Wild rats mostly bear the same color. The most common colors are brown and black for the wild rats. Brown rats have light brown or white fur on their bellies. On the other hand, the coats of fancy rats bear a variety of colors. The most common color is brown among other colors like tan, gray, beige and black. They also feature different color patterns like spotted, stripped, Siamese and hooded. The colors of pet rats vary because of cross-breeding over the years. The pink-eyed white rat is one of the most fancied rats since the 19th century.
Wild rats have a tendency to puff their fur in order to appear bigger to their predators when they sense danger. Pet rats, on the other hand, will not exhibit puffed fur although some may show wavy fur when scared or cold.
Stance and Posture
Wild rats are always moving. Therefore, they will appear to be standing on their fours with their backs arched partially ready to leap forward. Under fearful situations, they will be flipping their tails ready to strike if they get cornered. However, pet rats seem to be relaxed with little motion.
Wild rats are anti-social. They tend to run away from humans when they spot them, and will only stick around if there is food. They are unfriendly and will get defensive if they get cornered and in extreme cases, will bite. Even with their fellow rats, they will only come together when mating. On the other hand, fancy rats have few adrenal glands; hence calmer and friendly towards people and other domestic rats. Albeit being friendly, domesticated rats may also bite if threatened.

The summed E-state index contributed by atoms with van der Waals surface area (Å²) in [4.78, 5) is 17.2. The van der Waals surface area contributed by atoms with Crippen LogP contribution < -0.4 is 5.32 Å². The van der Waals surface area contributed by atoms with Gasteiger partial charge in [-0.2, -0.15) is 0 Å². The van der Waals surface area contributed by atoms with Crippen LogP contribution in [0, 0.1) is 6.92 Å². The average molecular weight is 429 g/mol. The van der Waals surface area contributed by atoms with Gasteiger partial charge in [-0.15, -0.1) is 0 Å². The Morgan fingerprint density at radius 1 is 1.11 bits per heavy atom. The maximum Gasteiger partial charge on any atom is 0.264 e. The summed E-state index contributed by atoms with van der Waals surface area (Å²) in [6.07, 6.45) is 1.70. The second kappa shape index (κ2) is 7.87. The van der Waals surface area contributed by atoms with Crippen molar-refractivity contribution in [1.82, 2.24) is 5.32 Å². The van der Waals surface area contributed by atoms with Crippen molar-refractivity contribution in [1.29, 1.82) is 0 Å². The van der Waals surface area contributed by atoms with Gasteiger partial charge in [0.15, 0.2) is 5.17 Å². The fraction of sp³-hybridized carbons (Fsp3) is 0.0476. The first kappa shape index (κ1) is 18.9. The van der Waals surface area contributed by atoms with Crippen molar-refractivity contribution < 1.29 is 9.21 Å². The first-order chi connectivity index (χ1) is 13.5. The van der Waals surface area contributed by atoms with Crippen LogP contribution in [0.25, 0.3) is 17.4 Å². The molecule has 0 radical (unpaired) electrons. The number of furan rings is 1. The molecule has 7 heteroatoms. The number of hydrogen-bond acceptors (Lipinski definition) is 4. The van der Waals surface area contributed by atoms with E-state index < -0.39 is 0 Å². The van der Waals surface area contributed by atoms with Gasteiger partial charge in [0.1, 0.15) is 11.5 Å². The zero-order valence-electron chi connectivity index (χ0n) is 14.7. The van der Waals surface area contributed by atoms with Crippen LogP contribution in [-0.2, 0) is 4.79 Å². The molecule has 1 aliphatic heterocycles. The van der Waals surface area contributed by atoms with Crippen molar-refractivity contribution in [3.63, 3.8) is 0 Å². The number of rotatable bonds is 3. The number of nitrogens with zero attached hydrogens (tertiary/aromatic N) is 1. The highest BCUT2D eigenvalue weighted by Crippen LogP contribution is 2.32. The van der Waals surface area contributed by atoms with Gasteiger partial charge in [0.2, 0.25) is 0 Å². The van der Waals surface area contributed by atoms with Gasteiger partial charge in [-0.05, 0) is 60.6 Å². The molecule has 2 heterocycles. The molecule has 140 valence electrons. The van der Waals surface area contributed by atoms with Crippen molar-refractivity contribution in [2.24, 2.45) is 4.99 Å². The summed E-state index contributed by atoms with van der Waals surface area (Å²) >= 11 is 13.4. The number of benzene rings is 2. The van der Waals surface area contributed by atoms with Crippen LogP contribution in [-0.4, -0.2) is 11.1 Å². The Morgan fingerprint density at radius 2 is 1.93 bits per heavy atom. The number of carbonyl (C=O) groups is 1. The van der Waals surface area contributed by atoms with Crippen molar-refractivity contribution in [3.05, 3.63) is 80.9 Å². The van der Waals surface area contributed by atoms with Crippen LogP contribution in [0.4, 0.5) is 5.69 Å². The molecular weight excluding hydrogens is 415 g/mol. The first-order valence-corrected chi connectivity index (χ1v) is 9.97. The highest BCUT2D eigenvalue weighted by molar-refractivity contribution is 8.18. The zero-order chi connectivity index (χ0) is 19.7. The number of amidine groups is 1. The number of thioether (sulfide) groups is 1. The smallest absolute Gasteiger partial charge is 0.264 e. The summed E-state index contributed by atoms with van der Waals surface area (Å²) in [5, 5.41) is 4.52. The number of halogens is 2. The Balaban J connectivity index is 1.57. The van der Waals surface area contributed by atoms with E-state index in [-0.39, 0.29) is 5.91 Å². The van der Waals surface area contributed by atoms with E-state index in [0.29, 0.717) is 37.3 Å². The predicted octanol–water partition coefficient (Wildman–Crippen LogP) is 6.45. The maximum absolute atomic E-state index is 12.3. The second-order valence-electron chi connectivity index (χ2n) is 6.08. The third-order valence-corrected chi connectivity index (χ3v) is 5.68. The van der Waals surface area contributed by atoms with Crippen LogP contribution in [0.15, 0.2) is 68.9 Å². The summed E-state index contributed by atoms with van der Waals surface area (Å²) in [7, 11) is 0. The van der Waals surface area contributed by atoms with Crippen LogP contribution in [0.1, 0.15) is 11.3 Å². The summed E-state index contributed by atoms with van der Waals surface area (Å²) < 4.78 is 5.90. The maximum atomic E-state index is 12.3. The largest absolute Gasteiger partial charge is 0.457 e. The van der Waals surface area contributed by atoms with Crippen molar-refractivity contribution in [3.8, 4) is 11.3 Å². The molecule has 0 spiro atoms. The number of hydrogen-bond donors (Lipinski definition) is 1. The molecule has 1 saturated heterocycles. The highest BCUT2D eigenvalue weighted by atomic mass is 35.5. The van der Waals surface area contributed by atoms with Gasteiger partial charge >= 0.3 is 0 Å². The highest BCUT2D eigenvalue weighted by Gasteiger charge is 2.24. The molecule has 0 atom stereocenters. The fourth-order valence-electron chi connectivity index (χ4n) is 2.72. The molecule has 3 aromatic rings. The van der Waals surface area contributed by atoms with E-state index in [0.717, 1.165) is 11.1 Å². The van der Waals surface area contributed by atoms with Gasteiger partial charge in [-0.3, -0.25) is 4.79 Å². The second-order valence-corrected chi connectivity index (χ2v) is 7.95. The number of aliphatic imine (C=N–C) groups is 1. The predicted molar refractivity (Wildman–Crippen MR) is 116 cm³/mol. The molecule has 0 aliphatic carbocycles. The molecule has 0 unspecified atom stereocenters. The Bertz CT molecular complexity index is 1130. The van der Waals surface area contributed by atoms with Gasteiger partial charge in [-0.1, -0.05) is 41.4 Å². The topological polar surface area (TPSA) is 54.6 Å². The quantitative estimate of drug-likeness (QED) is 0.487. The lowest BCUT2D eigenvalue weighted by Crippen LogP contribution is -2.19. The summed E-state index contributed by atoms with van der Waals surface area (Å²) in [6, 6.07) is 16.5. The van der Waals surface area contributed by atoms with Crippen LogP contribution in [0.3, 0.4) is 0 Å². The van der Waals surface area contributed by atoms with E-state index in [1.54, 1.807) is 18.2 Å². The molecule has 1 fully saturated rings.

When these rats are taken out of their typical environment, they will react differently. If wild rats are captured and confined, they will respond frantically due to exposure to sharp lights and limited hiding places. Under such circumstances, most wild rats will die prematurely while the survivors will be stressed to the extent of reproductive impairment. If they will manage to mate, they will initially produce few litters which will normalize down successive generations. On the other hand, pet rats struggle to survive in the wild because they lack the skills and behaviors necessary for survival in the wild.
Disease Carrying Risks
All rats whether fancy or wild are capable of carrying diseases. Wild rats carry diseases, and they always have a higher risk of spreading the disease. While pet rats are vulnerable to bringing the same diseases, their rates of risk are meager. Besides, pet rats are very clean animals and if properly taken care of, will not carry disease. Another precaution that can be taken to keep pet rats safe is to prevent any contact with wild rats. If you see a wild rat around your house, take a step to have it eliminated as soon as possible.
Being able to differentiate pet rats from wild rats will help you and those around you to stay safe. Fancy rats make excellent pets to keep. They are cleaner and have a low risk of disease. They are friendly, and they are intelligent. Also, they are healthier and live longer compared to their wild counterparts. Ultimately, the main difference between the two kinds of rats is where they are brought up. Wild rats grow in the wild while pet rats are brought up at home under the care of their human guardians.